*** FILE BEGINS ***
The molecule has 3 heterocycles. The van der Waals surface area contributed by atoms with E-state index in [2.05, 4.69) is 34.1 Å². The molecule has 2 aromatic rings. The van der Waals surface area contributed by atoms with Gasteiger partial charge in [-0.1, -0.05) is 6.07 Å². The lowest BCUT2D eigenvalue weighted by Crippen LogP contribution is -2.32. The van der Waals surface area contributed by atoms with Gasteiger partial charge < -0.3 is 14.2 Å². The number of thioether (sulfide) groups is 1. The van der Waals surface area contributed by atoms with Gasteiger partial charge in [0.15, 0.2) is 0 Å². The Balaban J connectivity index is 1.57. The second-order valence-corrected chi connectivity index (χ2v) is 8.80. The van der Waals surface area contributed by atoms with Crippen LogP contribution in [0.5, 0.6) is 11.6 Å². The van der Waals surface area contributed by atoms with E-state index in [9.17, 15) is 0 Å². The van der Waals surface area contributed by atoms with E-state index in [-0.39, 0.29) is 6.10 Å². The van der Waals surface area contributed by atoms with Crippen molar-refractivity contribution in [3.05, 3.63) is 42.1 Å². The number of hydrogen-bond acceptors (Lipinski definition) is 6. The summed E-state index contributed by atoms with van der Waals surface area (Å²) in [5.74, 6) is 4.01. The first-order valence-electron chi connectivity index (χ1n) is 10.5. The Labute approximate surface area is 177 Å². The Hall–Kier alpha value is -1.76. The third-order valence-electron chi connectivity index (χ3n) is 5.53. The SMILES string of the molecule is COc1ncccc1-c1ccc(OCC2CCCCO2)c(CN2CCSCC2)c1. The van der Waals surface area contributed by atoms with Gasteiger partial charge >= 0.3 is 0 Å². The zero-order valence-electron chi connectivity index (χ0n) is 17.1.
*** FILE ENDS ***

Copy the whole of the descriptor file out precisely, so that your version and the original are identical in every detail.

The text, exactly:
The molecule has 3 heterocycles. The van der Waals surface area contributed by atoms with E-state index in [2.05, 4.69) is 34.1 Å². The molecule has 2 aromatic rings. The van der Waals surface area contributed by atoms with Gasteiger partial charge in [-0.1, -0.05) is 6.07 Å². The lowest BCUT2D eigenvalue weighted by Crippen LogP contribution is -2.32. The van der Waals surface area contributed by atoms with Gasteiger partial charge < -0.3 is 14.2 Å². The number of thioether (sulfide) groups is 1. The van der Waals surface area contributed by atoms with Gasteiger partial charge in [0.15, 0.2) is 0 Å². The Balaban J connectivity index is 1.57. The second-order valence-corrected chi connectivity index (χ2v) is 8.80. The van der Waals surface area contributed by atoms with Crippen LogP contribution in [0.5, 0.6) is 11.6 Å². The van der Waals surface area contributed by atoms with E-state index in [9.17, 15) is 0 Å². The van der Waals surface area contributed by atoms with E-state index in [-0.39, 0.29) is 6.10 Å². The van der Waals surface area contributed by atoms with Crippen molar-refractivity contribution in [3.05, 3.63) is 42.1 Å². The number of hydrogen-bond acceptors (Lipinski definition) is 6. The summed E-state index contributed by atoms with van der Waals surface area (Å²) in [5.74, 6) is 4.01. The first-order valence-electron chi connectivity index (χ1n) is 10.5. The Labute approximate surface area is 177 Å². The Hall–Kier alpha value is -1.76. The third-order valence-electron chi connectivity index (χ3n) is 5.53. The SMILES string of the molecule is COc1ncccc1-c1ccc(OCC2CCCCO2)c(CN2CCSCC2)c1. The van der Waals surface area contributed by atoms with Gasteiger partial charge >= 0.3 is 0 Å². The zero-order valence-electron chi connectivity index (χ0n) is 17.1.